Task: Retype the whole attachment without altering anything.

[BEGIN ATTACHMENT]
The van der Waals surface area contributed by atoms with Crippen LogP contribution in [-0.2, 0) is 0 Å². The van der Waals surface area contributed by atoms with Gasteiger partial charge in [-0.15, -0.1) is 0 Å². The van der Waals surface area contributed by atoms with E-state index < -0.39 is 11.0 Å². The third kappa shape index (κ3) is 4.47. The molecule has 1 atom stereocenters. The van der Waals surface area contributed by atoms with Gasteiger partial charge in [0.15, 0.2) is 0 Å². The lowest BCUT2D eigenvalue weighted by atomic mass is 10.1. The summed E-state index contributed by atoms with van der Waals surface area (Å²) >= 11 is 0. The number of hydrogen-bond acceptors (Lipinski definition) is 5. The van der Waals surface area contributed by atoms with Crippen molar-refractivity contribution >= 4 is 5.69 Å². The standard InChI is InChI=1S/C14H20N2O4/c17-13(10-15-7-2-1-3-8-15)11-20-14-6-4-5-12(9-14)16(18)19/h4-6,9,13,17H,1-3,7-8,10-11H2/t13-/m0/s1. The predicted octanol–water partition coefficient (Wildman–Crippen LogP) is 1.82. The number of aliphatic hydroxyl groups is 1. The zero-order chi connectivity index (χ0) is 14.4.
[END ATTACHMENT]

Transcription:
The van der Waals surface area contributed by atoms with Crippen LogP contribution in [-0.2, 0) is 0 Å². The van der Waals surface area contributed by atoms with Gasteiger partial charge in [-0.15, -0.1) is 0 Å². The van der Waals surface area contributed by atoms with E-state index < -0.39 is 11.0 Å². The third kappa shape index (κ3) is 4.47. The molecule has 1 atom stereocenters. The van der Waals surface area contributed by atoms with Gasteiger partial charge in [0.15, 0.2) is 0 Å². The lowest BCUT2D eigenvalue weighted by atomic mass is 10.1. The summed E-state index contributed by atoms with van der Waals surface area (Å²) >= 11 is 0. The number of hydrogen-bond acceptors (Lipinski definition) is 5. The van der Waals surface area contributed by atoms with Crippen molar-refractivity contribution >= 4 is 5.69 Å². The standard InChI is InChI=1S/C14H20N2O4/c17-13(10-15-7-2-1-3-8-15)11-20-14-6-4-5-12(9-14)16(18)19/h4-6,9,13,17H,1-3,7-8,10-11H2/t13-/m0/s1. The predicted octanol–water partition coefficient (Wildman–Crippen LogP) is 1.82. The number of aliphatic hydroxyl groups is 1. The zero-order chi connectivity index (χ0) is 14.4.